Blogger of the Week:
Fiona Bayrock (Books and 'Rocks)...
Today nonfiction writer Fiona Bayrock talks about her blog, Books and 'Rocks--along with some other great blogs maintained by nonfiction authors--and offers her advice to others hitting the blogosphere.
You started your blog Books and 'Rocks in 2007. What prompted you to dive into the blogosphere at that point?
I had thoroughly enjoyed the peek-into-the-process blogs of authors such as Loree Griffin Burns and Chris Barton, and was energized by the breadth and depth of discussion amongst blogging children's lit enthusiasts. The Kidlitosphere was springing into being about then, too. It was an exciting time, and I wanted to add my voice to the mix.
I could also see how a blog could serve as low-key promotion for my work, increasing my name recognition. But, first and foremost, Books and 'Rocks was to be a vehicle for shining a light on books and authors I thought were exceptional, as well as give me a place to talk about writing, reading, publishing, and literacy. Food for my brain.
What kind of posts will readers find on Books and 'Rocks. What would you say is your purpose or philosophy behind blogging? What do you hope to accomplish?
I subtitled the blog as "The meanderings and musings of a children's book author as she ponders the writing life, the biz, the good books she's read lately, and how all that fits into her family, the 'Rocks.", which I thought would let me talk about pretty much anything to do with family and books. And it does, although I generally keep things tightly focused on writing and publishing, with an emphasis on nonfiction for kids, since that's my main writing passion and covers most of the work I do. Within the bigger picture, I hope that in some small way I'm helping to nudge children's nonfiction into the legitimacy zone other genres enjoy.
Types of posts? All over the map. I post book talks whenever I find a new fave, I point to other blogs when their posts are thought-provoking or tickle my funny bone, and I report award news, as well as regular updates and news about my writing and publishing journey. Readers will also find light musings such as my paper clip conspiracy theory, the fortune cookie that told me I had a way with words and should consider writing a book(!), or my concern about people searching Amazon for my book using an ampersand instead of "and". I keep things casual and conversational, as though chatting with a friend over coffee.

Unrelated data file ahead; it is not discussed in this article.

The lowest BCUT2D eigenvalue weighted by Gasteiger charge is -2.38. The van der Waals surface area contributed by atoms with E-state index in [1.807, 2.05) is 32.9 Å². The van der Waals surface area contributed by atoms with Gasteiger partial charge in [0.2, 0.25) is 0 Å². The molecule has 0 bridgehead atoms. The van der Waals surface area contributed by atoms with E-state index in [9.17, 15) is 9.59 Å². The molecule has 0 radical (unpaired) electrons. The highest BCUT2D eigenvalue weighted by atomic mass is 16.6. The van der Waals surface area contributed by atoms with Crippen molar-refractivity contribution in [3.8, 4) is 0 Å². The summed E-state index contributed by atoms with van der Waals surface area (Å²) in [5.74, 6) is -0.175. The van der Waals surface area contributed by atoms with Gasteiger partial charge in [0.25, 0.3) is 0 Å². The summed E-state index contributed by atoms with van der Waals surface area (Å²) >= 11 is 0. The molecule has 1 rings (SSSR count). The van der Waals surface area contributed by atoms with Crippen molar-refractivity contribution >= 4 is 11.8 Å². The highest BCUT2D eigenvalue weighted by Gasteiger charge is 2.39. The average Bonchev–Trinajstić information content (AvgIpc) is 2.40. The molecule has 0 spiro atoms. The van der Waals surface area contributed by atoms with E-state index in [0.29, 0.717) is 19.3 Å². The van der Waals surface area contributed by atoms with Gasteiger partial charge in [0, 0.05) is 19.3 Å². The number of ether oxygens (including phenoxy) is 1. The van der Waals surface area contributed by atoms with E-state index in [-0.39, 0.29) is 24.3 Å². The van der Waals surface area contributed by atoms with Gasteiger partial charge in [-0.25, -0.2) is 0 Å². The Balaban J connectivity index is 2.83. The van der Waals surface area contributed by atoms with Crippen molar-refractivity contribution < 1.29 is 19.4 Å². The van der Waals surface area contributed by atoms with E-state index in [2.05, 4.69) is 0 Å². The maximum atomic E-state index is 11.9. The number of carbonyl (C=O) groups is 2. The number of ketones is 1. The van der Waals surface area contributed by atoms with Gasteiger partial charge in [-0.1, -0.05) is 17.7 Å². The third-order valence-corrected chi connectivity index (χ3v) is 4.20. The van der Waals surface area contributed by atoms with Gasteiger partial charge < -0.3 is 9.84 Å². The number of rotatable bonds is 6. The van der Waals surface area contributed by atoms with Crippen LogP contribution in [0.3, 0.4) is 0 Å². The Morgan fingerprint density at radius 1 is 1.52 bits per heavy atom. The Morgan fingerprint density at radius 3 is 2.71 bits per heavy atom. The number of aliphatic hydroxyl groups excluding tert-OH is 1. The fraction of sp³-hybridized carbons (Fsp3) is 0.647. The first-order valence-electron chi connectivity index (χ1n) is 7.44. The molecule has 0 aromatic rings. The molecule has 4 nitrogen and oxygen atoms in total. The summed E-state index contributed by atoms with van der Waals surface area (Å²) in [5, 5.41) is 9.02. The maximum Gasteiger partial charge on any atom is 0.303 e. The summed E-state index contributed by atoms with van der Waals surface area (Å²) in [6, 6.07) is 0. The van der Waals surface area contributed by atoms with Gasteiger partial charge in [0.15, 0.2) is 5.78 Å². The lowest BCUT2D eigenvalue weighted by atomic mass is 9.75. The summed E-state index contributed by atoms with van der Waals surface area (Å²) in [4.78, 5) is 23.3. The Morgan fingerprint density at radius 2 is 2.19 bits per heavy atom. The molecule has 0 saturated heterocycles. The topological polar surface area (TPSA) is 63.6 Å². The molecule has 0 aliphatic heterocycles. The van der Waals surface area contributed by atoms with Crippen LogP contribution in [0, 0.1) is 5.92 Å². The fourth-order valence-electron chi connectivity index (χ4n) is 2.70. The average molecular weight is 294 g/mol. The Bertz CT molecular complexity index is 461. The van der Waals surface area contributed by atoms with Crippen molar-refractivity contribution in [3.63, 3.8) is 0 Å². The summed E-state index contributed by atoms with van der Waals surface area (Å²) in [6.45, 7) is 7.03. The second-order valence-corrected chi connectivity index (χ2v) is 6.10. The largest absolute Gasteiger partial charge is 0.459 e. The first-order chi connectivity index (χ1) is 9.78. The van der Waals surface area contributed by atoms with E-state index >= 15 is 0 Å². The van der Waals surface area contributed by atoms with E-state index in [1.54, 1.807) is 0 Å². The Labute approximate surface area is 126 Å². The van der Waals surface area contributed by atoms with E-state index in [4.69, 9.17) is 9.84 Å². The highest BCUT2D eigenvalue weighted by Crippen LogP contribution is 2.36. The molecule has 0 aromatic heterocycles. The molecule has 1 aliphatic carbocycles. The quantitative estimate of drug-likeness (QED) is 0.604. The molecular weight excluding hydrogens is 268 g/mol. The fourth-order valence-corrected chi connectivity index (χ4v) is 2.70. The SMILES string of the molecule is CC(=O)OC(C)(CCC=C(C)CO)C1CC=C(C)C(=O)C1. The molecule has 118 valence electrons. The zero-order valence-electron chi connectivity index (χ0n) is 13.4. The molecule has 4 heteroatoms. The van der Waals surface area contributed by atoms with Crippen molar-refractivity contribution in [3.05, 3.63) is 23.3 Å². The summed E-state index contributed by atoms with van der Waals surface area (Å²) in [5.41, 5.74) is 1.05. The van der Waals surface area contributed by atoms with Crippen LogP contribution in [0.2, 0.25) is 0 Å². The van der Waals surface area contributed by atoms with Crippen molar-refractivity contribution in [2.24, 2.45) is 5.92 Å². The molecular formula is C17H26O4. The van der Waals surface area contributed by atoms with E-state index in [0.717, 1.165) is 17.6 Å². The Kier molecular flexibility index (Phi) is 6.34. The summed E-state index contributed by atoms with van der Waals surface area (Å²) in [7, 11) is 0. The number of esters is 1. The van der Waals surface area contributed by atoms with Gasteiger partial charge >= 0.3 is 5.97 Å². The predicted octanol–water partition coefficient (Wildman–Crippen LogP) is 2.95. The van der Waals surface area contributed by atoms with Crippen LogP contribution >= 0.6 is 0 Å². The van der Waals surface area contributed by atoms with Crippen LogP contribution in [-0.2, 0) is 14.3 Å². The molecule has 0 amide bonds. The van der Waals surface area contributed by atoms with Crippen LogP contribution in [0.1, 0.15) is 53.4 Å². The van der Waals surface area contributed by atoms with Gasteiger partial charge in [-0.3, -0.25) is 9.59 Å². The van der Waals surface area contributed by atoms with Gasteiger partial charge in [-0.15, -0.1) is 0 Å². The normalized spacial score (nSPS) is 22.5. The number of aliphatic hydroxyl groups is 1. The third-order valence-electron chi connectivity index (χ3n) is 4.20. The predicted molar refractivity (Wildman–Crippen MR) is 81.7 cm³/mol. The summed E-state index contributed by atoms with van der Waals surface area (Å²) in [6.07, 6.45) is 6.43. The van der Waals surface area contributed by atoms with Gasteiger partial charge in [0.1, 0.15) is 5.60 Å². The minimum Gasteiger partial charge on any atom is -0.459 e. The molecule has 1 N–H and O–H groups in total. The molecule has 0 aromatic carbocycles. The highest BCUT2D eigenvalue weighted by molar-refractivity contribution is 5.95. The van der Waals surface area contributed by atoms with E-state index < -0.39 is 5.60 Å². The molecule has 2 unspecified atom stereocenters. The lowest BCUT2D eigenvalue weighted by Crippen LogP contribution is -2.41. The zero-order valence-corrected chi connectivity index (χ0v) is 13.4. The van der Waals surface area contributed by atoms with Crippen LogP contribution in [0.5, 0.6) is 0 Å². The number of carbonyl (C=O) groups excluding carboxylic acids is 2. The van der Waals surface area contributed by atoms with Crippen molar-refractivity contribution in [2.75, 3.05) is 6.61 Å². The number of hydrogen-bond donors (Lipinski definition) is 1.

I haven't come across a lot of blogs by nonfiction writers--am I missing them? Are there others you visit regularly?
Amazingly, there doesn't seem to be a whole lot of us out there. In addition to Loree and Chris, the nonfiction writers I follow regularly include: Marc Aronson, Elizabeth Partridge, Mary Bowman-Kruhm, Peggy Thomas, and I.N.K. - Interesting Nonfiction for Kids (group blog).
Process intrigues me. Reading these blogs is like getting a glimpse through studio windows.
Also blogging, but with a lighter nonfiction touch, are children's nonfiction authors Lizann Flatt, Tanya Lee Stone, Deborah Hodge, Tanya Kyi, and Wendie Old. I'm sure that's not a complete list, so, Alice's dear readers, if you've got links, send 'em my way.
Tell my readers a little about the books you've written. Any recent projects we should know about?
All science and nature books so far, always with a twist or coming at the topic from a different angle. I follow my curiosity, looking for new connections and new ways to understand why things are the way they are. Passion is contagious. I try to pass it on in my books and magazine articles.
My latest project—thanksforasking!—was a particularly fun one to write. Just out from Charlesbridge, Bubble Homes and Fish Farts is a nonfiction picture book about the amazing ways animals use bubbles (to live in, keep warm, ride, talk, and even shoot hoops). Carolyn Conahan, the staff artist for Cricket Magazine, illustrated the book in beautiful watercolor paintings, capturing the science with a touch of whimsy—a perfect match to my text. We're excited about the reception it's received so far. It was named a Junior Library Guild Selection and Kirkus called it "a volume that's sure to rise to the top". Squee!
What's your advice for new bloggers, particularly other nonfiction writers?
You can't be all things to all people. Know why you're blogging and who your audience is, and then choose your content accordingly. Be fresh, genuine, and original. Be you. All promotion all the time is a turnoff; a sprinkle here and there is fine. Not everyone is cut out to blog, but if it's something that interests you, go for it. Blogging can be a great way to think deeper, get involved, and network. I've heard from several sources that there is much interest in behind-the-scenes stories about how authors work and the journey—warts and all—that a project goes through to become a final book. For nonfiction, that process has lots of interesting nooks and crannies to explore. And because there are so few nonfiction writers blogging, we're still a bit of a novelty...the demand is there.
Friday, February 27, 2009
Blogger of the Week: